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Apparently, the word “predictable” isn’t in Bob Washut’s vocabulary, as one never knows quite what to expect from his award–winning Jazz Band One at the University of Northern Iowa. Just Us, the ensemble’s eighth recording (by our count), is wide–ranging and adventurous, to say the least, scanning the landscape from standard to avant–garde, swing to contemporary, bolero to blazer. What matters most, of course, is how well the band performs, and as always, Washut has his young scholars well–prepared and eager for combat. Once they’ve overrun and brought to its knees Joey Sellers’ monstrous “Epic Pepper Queen” with its formidable harmonics and treacherous contrapuntal passages, there’s never a doubt that they’ll emerge triumphant, and the rest of the program, strenuous as it may appear on paper, is swallowed as effortlessly as the proverbial “piece of cake.” Washut arranged the next two numbers, “Honey Boy” (on which the band paves a solid roadway for Mike Cramer’s funky guitar) and Jerome Kern’s classic, “Smoke Gets in Your Eyes,” the first of two impressive features for tenor saxophonist Dustin Bear (the other is Ellington’s “Oclupaca”). The avant–garde is represented by alto saxophonist Todd Munnik’s vigorous workout for reeds, “Nervous Tic,” an ostinato–based, odd–meter work on which each of the saxophonists improvises freely; the blazer by Matt Catingub’s frenetic “High Altotude” with Munnik and Rick Stone dueling at close quarters; the bolero by Chico O’Farrill’s “Pianitis” (showcasing Steve Shanley at the keyboard). Everyone has fun on Ronnie Cuber’s light–hearted treatment of Charles Mingus’ “Jelly Roll” before tenor saxophonist Doug Johns, who played in Washut’s first UNI ensemble in 1981, returns to sit in admirably for Benny Golson on Benny’s engaging love letter, “Along Came Betty.” The remaining number is a note–for–note re–creation (including solos) of Ellington’s “Cottontail.” While such facsimiles may be useful as academic exercises, I can’t see why anyone would bother to record them. Aside from that minor complaint, Just Us is another feather in the UNI ensemble’s cap and highly recommended.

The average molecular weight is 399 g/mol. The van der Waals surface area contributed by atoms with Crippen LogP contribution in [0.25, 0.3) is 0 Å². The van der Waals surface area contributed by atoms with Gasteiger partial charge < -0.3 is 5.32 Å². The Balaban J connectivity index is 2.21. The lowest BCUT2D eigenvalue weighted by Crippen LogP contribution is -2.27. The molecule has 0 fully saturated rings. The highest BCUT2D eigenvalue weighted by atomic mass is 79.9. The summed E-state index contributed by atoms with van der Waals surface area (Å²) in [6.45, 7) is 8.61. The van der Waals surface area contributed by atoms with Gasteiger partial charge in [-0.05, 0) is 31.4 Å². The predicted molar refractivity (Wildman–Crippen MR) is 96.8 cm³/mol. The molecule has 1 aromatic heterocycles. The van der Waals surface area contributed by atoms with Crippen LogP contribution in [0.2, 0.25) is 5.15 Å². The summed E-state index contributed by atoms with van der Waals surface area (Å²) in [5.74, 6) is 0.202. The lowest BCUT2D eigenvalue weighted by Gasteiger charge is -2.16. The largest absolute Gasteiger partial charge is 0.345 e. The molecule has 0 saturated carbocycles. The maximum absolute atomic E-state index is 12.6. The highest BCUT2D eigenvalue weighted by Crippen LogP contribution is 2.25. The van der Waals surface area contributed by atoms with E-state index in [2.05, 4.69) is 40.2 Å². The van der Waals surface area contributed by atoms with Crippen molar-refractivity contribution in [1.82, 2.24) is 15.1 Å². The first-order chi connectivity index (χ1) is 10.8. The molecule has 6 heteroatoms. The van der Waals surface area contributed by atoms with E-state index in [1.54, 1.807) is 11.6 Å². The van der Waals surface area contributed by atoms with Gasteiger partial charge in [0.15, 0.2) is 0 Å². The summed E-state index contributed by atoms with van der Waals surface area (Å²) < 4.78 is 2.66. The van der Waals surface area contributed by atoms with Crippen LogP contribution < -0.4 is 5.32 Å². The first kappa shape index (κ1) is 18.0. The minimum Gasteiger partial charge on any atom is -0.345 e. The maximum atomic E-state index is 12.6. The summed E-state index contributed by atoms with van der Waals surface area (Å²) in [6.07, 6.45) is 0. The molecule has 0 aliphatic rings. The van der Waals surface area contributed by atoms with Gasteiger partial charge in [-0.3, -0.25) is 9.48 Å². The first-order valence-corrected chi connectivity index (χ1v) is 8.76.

Track listing: Epic Pepper Queen; Honey Boy; Smoke Gets in Your Eyes; Cottontail; Nervous Tic; High Altotude; Pianitis; Oclupaca; Jelly Roll; Along Came Betty (52:57).
I love jazz because it's so different than pop and has an emotional pull that other music does not have.
I was first exposed to jazz when I saw Dave Brubeck in 1974.
The first jazz record I bought was Bitches Brew by Miles Davis.